It is now common to refer to the current biodiversity crisis as the sixth mass extinction. But is this true? Are we in the midst of an event on the same scale as the five ancient mass extinctions that the Earth has experienced?
Humans actually drive animals and plants to extinction. Soil cleaning, habitat change and, above all, climate change all put biological diversity under pressure.
Many species have become extinct since the arrival of man, and many more are endangered.
But to answer this question fully, we need to look at the speeds at which species became extinct before the appearance of humans and compare it with the speed of today.
Life on Earth has diversified from a single cell more than 3.7 billion years ago to the estimated 8.7 million species living today.
But as I describe in my book Extinctions: living and dying in the margin of error, this journey has been a roller coaster ride. There have been times when biodiversity exploded with many new species evolving relatively rapidly. Conversely, there have been extremely short time intervals in which biodiversity crashed into a mass extinction.
The extent of biodiversity loss in a mass extinction is extraordinary. In the five mass extinctions on Earth, estimates of species loss range from about 70% at the end of the Cretaceous to 95% at the end of the Permian, the largest of the mass extinctions.
Each of these events resulted in a wave of extinctions that swept across all of the planet’s ecosystems. Reefs were wiped out, dinosaurs disappeared, insect species were decimated and plants underwent massive upheavals. It took up to a million years for ecosystems to recover from a mass extinction.
Read more: Ocean ecosystems take two million years to recover from mass extinction – new research
Old and modern extinction rates
Estimation of prehuman extinction rates from the somewhat rough fossil record is fraught with. Nevertheless, scientists have managed to do so, albeit using only vertebrate fossils.
Their estimate suggests that before vertebrate species were on the verge of extinction at a rate of about two per cent. Million species lost each year.
In 2015, another research team took this estimate and compared it to today’s vertebrate extinction rate. They found that vertebrates became extinct 53 times faster today than they were before humans arrived.
If the increase in extinction rates recorded in vertebrates is on a similar scale across the entire planet’s biota, humans have triggered a significant increase in the number of extinct species.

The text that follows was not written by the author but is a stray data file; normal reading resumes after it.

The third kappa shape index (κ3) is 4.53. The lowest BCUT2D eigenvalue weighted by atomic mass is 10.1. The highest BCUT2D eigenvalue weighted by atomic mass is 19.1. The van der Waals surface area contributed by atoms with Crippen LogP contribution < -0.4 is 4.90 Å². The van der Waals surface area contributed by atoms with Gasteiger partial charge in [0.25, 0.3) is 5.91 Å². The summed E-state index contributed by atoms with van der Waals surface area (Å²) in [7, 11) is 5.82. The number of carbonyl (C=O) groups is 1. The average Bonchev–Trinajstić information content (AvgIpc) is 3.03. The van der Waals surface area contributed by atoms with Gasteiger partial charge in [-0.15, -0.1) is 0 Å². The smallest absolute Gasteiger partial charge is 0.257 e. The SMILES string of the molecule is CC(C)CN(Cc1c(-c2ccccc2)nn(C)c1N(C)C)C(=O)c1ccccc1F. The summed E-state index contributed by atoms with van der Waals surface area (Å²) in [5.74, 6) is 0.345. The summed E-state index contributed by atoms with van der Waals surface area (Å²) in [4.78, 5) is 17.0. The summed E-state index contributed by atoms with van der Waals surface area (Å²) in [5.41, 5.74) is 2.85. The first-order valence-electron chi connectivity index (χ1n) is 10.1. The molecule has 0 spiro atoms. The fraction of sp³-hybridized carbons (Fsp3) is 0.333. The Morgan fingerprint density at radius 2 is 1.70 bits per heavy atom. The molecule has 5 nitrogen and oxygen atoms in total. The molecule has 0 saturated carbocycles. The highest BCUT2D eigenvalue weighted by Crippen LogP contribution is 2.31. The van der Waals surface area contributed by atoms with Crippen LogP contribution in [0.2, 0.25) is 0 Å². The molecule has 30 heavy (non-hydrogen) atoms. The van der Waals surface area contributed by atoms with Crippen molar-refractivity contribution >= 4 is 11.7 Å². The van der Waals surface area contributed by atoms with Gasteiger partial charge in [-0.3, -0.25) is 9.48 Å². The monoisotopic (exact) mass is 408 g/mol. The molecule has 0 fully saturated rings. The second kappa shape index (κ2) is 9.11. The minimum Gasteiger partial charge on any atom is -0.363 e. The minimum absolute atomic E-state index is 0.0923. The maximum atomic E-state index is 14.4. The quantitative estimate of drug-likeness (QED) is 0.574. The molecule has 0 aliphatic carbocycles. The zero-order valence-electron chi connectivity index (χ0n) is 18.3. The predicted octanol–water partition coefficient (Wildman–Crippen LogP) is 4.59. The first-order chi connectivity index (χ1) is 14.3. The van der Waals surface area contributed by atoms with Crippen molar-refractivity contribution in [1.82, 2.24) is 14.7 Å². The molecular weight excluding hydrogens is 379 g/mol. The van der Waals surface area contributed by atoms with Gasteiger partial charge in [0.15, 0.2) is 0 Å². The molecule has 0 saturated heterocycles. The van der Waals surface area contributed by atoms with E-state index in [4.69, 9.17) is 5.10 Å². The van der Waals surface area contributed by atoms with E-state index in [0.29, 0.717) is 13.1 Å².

But is that enough to consider our current biotic crisis a mass extinction?
To answer this question, we need to consult the Red List, which is run by the International Union for Conservation of Nature (ICUN). This list is an attempt to assess the threat of extinction of all known species by assigning each a category of declining threat: extinct or extinct in the wild, serious threat of extinction, endangered and so on.
Are we there yet?
A look at the red list confirms that, as with the old mass extinctions, today’s species loss affects the entire biosphere. However, the situation changes when we compare the current level of extinction with those of the five major mass extinctions.
As mentioned above, the loss of species during the ancient mass extinctions is massive. Data from the red list indicate that we have not come close to them. For example, the Red List assigns only 1.46% of mammal species to the extinct or extinct in the wild categories. It believes that less than 1% of amphibians are extinct or extinct in the wild. For insects it is 0.65%, bivalves 4% and corals 0%. This species loss level is not close to the losses in the fossil record.
While the rate at which species are becoming extinct has increased and the entire ecosystem is affected, we currently have at least only low extinction levels.
Unfortunately, species extinction levels show only part of the problem. To see the full extent of the crisis, we must add the species that the Red List considers endangered to those that are already extinct.
When we do, the picture changes. Together, the percentage of mammals that are extinct or threatened with extinction rises from 1.46% to 23.48%, amphibians rise to 33.56%, insects to 19.23% and corals to 26.85%. These numbers show the true extent of the threat facing the planet’s biosphere.
Read more: Animals disappear from forests, with serious consequences for the fight against climate change – new research
I do not like to refer to today’s crisis as a mass extinction because it allows us to focus entirely on extinction levels, and they are low. Others have invented a new concept to reflect the fact that although many species are extinct, many more are threatened with extinction: defaunation.
Defaunation better describes the crisis unfolding in the planet’s biosphere. In order to avoid slipping into a complete extinction of mass, we must not allow default to continue. We know how to do this: reduce emissions, protect vulnerable ecosystems and regenerate degraded ones.